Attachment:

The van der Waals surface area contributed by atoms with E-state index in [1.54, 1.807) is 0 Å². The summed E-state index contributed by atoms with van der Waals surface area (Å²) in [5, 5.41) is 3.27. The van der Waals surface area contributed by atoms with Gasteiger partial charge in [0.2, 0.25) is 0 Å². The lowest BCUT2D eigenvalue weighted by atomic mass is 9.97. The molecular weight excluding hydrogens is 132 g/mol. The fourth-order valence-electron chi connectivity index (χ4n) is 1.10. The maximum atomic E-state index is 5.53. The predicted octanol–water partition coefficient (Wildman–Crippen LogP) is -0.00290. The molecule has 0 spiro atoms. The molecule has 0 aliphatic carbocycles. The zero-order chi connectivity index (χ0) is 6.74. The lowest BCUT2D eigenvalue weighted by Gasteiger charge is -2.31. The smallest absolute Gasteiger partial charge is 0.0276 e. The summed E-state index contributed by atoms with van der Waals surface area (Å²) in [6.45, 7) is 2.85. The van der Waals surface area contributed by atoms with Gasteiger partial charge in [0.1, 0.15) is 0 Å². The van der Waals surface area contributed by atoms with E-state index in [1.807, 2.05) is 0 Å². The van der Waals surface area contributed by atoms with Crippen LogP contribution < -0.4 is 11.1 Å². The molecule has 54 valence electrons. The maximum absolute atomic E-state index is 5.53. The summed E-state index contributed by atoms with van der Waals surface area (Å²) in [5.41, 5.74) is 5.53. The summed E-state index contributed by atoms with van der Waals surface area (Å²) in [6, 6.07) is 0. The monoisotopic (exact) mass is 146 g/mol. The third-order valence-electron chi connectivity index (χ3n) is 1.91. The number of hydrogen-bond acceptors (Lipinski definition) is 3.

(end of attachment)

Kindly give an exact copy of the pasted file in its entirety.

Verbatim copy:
The van der Waals surface area contributed by atoms with E-state index in [1.54, 1.807) is 0 Å². The summed E-state index contributed by atoms with van der Waals surface area (Å²) in [5, 5.41) is 3.27. The van der Waals surface area contributed by atoms with Gasteiger partial charge in [0.2, 0.25) is 0 Å². The lowest BCUT2D eigenvalue weighted by atomic mass is 9.97. The molecular weight excluding hydrogens is 132 g/mol. The fourth-order valence-electron chi connectivity index (χ4n) is 1.10. The maximum atomic E-state index is 5.53. The predicted octanol–water partition coefficient (Wildman–Crippen LogP) is -0.00290. The molecule has 0 spiro atoms. The molecule has 0 aliphatic carbocycles. The zero-order chi connectivity index (χ0) is 6.74. The lowest BCUT2D eigenvalue weighted by Gasteiger charge is -2.31. The smallest absolute Gasteiger partial charge is 0.0276 e. The summed E-state index contributed by atoms with van der Waals surface area (Å²) in [6.45, 7) is 2.85. The van der Waals surface area contributed by atoms with Gasteiger partial charge in [0.1, 0.15) is 0 Å². The van der Waals surface area contributed by atoms with E-state index in [1.807, 2.05) is 0 Å². The van der Waals surface area contributed by atoms with Crippen LogP contribution < -0.4 is 11.1 Å². The molecule has 54 valence electrons. The maximum absolute atomic E-state index is 5.53. The summed E-state index contributed by atoms with van der Waals surface area (Å²) in [5.41, 5.74) is 5.53. The summed E-state index contributed by atoms with van der Waals surface area (Å²) in [6, 6.07) is 0. The monoisotopic (exact) mass is 146 g/mol. The third-order valence-electron chi connectivity index (χ3n) is 1.91. The number of hydrogen-bond acceptors (Lipinski definition) is 3.